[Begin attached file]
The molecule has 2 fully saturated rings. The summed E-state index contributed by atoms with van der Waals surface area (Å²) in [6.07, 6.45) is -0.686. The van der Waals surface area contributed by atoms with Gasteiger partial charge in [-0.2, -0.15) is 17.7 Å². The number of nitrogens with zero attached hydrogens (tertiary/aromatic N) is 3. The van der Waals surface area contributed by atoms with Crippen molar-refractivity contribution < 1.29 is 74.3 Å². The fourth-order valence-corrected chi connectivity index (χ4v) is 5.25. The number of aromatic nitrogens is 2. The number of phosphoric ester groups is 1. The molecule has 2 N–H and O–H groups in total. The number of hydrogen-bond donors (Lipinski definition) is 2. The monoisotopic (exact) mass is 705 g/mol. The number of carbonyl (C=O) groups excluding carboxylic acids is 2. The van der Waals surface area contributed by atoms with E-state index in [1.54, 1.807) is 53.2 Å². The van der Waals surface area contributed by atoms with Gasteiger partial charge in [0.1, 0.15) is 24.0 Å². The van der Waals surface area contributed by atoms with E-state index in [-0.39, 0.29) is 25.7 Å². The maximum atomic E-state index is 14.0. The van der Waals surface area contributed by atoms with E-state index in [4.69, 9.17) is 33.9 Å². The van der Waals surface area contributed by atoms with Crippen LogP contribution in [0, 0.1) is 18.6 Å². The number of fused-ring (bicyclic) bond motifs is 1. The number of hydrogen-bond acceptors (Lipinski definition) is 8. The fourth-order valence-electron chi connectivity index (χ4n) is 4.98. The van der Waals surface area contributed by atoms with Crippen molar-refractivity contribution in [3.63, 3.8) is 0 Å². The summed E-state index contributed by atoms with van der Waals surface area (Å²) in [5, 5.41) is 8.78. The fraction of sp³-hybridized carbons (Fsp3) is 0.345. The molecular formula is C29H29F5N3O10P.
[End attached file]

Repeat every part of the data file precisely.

The molecule has 2 fully saturated rings. The summed E-state index contributed by atoms with van der Waals surface area (Å²) in [6.07, 6.45) is -0.686. The van der Waals surface area contributed by atoms with Gasteiger partial charge in [-0.2, -0.15) is 17.7 Å². The number of nitrogens with zero attached hydrogens (tertiary/aromatic N) is 3. The van der Waals surface area contributed by atoms with Crippen molar-refractivity contribution < 1.29 is 74.3 Å². The fourth-order valence-corrected chi connectivity index (χ4v) is 5.25. The number of aromatic nitrogens is 2. The number of phosphoric ester groups is 1. The molecule has 2 N–H and O–H groups in total. The number of hydrogen-bond donors (Lipinski definition) is 2. The monoisotopic (exact) mass is 705 g/mol. The number of carbonyl (C=O) groups excluding carboxylic acids is 2. The van der Waals surface area contributed by atoms with E-state index in [1.54, 1.807) is 53.2 Å². The van der Waals surface area contributed by atoms with Gasteiger partial charge in [0.1, 0.15) is 24.0 Å². The van der Waals surface area contributed by atoms with E-state index in [-0.39, 0.29) is 25.7 Å². The maximum atomic E-state index is 14.0. The van der Waals surface area contributed by atoms with E-state index in [4.69, 9.17) is 33.9 Å². The van der Waals surface area contributed by atoms with Crippen LogP contribution in [0, 0.1) is 18.6 Å². The number of fused-ring (bicyclic) bond motifs is 1. The number of hydrogen-bond acceptors (Lipinski definition) is 8. The fourth-order valence-electron chi connectivity index (χ4n) is 4.98. The van der Waals surface area contributed by atoms with Crippen molar-refractivity contribution in [3.63, 3.8) is 0 Å². The summed E-state index contributed by atoms with van der Waals surface area (Å²) in [5, 5.41) is 8.78. The fraction of sp³-hybridized carbons (Fsp3) is 0.345. The molecular formula is C29H29F5N3O10P.